I saw Hamlet performed by The Lord Chamberlain’s Men at Bradgate Park in Leicestershire on June 22, 2024.

This theater company performs Shakespeare plays the way they were done back in the Bard’s day: no microphones, minimal sets, props, and costumes, and an all male cast. It was a fascinating experience to see Hamlet performed in a way that Shakespeare himself would have recognized, and I was pleasantly surprised at how easily my imagination filled in the blanks. “The play’s the thing,” after all, not elaborate sets or even actors who perfectly look the part.

Learn more about The Lord Chamberlain’s Men and the important work they do to present Shakespeare plays in their original style at tlcm.co.uk.

140 – Jane Austen: Sassy Teen Author

Jane Austen didn’t wait to become an adult to start writing. As a kid she was telling stories to her family, and in her early work you can see her wicked sense of humor and her ability to step inside the mind of another person — even if that person held views completely different from Jane’s.

The History of England was written in 1791, when Jane was just 16 years old. It is full of short, hilarious, and wildly inaccurate biographies of some of the kings and queens of England, focusing mainly on a woman who was never a queen of England at all.

Teenagers can learn a lot from Jane by reading this book. You don’t have to wait to be a grownup to start writing. Books don’t have to be long in order to be really fun to read. And you shouldn’t automatically consider a narrator reliable just because the word “history” is in the title of the book.

Listen to my audiobook recording of Jane Austen’s History of England and see Cassandra Austen’s illustrations here:

139 – Audiobook: The History of England by Jane Austen

This is a recording of “The History of England, from the Reign of Henry the 4th to the Death of Charles the 1st” by Jane Austen, written when the author was only 16 years old. It was illustrated by Jane’s sister Cassandra and completed in 1791.

138 – Can Peter Jackson Recapture the Magic?

Peter Jackson is getting the band back together to make movies about . . . finding Gollum?? For real? Will these films be any good? Will this be another case of a filmmaker trying and failing to recapture the magic? Find out what I think about the prospects for these new films. Check out the video version to witness a perfect reenactment of what happened when I went to see The Phantom Menace in 1999, complete with butterfly hair clips.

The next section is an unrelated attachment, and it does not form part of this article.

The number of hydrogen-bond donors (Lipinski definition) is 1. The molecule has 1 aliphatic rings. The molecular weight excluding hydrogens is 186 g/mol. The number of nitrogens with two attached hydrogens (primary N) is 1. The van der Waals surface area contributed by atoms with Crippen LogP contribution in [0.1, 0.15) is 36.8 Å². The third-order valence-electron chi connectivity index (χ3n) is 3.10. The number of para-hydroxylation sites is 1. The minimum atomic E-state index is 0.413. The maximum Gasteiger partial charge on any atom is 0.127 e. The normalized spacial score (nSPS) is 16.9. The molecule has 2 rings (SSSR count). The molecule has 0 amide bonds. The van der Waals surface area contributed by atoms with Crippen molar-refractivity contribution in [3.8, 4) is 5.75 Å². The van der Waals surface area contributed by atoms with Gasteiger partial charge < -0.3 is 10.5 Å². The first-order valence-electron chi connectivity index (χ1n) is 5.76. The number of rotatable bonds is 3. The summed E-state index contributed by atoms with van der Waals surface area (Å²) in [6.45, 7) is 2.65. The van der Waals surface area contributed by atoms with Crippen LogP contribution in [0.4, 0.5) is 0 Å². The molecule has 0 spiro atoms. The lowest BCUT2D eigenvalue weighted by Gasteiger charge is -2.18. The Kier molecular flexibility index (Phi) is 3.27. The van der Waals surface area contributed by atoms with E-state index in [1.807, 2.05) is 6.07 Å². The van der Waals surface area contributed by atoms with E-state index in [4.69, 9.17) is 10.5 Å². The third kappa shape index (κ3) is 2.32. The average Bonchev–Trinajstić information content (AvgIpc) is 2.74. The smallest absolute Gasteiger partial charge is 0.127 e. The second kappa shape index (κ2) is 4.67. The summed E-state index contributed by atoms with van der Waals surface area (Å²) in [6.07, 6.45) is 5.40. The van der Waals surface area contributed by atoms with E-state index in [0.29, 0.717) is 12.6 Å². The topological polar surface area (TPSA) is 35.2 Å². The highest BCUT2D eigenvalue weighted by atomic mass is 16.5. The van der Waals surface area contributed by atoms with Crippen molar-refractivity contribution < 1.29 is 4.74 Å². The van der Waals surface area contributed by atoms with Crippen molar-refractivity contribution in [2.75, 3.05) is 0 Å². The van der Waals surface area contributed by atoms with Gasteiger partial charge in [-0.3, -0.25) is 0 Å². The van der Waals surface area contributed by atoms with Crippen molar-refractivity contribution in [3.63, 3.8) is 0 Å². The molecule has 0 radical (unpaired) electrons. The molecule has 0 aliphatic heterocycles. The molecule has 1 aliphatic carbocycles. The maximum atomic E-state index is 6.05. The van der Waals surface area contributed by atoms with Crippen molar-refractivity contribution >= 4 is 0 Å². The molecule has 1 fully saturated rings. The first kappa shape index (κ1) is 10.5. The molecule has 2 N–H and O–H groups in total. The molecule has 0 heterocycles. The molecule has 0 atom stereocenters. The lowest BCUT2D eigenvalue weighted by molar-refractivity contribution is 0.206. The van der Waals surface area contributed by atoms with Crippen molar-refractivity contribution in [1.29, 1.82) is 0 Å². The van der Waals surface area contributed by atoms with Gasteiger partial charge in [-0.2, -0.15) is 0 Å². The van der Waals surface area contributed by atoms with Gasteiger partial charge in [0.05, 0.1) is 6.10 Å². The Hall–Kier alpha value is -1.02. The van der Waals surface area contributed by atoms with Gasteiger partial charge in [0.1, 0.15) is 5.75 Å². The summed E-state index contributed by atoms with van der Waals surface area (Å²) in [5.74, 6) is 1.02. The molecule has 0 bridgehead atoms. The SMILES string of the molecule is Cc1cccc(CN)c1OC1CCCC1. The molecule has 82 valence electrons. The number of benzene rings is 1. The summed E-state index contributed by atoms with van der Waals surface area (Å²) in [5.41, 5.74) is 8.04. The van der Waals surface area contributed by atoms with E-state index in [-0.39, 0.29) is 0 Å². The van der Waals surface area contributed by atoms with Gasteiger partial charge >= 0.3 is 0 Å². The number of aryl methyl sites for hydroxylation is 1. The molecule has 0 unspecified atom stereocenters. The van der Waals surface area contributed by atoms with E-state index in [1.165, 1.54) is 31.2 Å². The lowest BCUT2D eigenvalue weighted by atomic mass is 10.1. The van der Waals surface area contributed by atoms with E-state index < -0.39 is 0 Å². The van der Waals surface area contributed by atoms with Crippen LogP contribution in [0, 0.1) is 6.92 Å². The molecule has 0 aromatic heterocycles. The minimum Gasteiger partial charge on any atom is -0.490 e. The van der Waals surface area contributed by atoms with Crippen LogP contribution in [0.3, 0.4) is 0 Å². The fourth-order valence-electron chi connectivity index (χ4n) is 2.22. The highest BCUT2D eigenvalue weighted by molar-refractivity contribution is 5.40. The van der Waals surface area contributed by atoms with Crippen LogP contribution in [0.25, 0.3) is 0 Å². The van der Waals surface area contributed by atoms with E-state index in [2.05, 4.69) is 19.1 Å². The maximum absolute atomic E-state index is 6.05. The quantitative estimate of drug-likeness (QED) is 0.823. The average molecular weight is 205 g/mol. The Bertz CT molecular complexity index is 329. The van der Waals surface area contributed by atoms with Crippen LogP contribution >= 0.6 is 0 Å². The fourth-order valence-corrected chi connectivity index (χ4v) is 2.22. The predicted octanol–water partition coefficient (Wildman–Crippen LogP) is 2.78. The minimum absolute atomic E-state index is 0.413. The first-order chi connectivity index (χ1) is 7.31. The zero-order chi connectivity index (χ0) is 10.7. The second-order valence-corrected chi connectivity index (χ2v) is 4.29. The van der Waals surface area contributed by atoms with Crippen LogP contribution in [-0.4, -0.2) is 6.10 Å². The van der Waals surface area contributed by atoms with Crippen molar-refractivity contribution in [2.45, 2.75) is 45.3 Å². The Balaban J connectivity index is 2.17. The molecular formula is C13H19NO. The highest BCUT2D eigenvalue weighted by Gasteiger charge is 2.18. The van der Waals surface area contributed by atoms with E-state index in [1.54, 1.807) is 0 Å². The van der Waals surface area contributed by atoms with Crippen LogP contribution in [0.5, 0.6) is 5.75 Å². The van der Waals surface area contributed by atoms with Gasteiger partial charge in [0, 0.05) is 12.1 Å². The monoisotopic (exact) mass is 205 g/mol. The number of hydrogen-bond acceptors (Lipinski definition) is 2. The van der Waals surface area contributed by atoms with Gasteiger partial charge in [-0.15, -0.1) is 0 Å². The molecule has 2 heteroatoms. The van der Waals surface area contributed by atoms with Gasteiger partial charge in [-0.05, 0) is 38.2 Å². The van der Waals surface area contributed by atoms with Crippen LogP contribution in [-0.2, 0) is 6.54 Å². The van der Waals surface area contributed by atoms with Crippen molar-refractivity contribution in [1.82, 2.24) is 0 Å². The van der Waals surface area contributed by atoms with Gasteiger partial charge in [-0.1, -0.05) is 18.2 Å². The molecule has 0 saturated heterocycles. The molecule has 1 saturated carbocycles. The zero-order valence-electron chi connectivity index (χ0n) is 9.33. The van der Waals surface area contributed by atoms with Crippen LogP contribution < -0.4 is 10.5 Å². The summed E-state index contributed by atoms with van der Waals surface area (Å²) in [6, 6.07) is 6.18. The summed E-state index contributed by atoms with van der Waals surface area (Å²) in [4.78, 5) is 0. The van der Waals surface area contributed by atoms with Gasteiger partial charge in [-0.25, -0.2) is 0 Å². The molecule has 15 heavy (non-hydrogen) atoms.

137 – Peter Pan Goes Wrong made us LAUGH

Co-hosts T.Q. Townsend and Chloë Townsend recently went to the Curve Theatre in Leicester to see Peter Pan Goes Wrong, a hilarious comedy interpretation of J.M. Barrie’s classic children’s play and novel about Peter Pan, the Darling Children, the Lost Boys, and of course, Captain Hook. The play was put on by Mischief Theatre, a company that specializes in the most spectacularly silly shows we’ve ever seen.

We talk about which parts of the technical production were the most impressive, which parts of the story were the most interesting, and which moments just made us laugh the hardest. This play lovingly pokes fun at a story we all know very well, and that’s why it works. It’s also an example of how classic children’s stories never go out of style, and that there is always a fun, creative way to reinterpret them.

The traveling tour of Peter Pan Goes Wrong concluded in our city of Leicester, and we were lucky to catch one of the very last shows. But you can see it on video, or hopefully one day see it on stage as we did! Make sure you get there early though, because the show starts before “the show.”

136 – Butterfly in the Sky

I’ve just seen the documentary Butterfly in the Sky, which is about the public TV show Reading Rainbow. This show, which was hosted by LeVar Burton, helped millions of kids, including me, to understand just how magical it was to take a look in a book. Watch me try not to get choked up as I tell you about my favorite moments in this documentary. Also, I have a little idea regarding the theme song that I hope some of you will be interested in . . .

135 – Sold A Story Episode 10

Emily Hanford is back with Episode 10 of Sold a Story. I wanted to take some time to listen to this one several times and think about it before responding, because it addresses some very serious challenges in the literacy wars.

Some people who were confronted by the failings of Balanced Literacy — the highly profitable but thoroughly unscientific school of thought pushed during the last few decades — were unable to accept new information, and have clung to their old, ineffective ways of teaching. Why? And how can we move forward without replacing one evangelical movement with another one? Follow along on Instagram: https://www.instagram.com/childrenlisteraturepodcast Check out more episodes of the show: https://www.childrensliteraturepodcast.com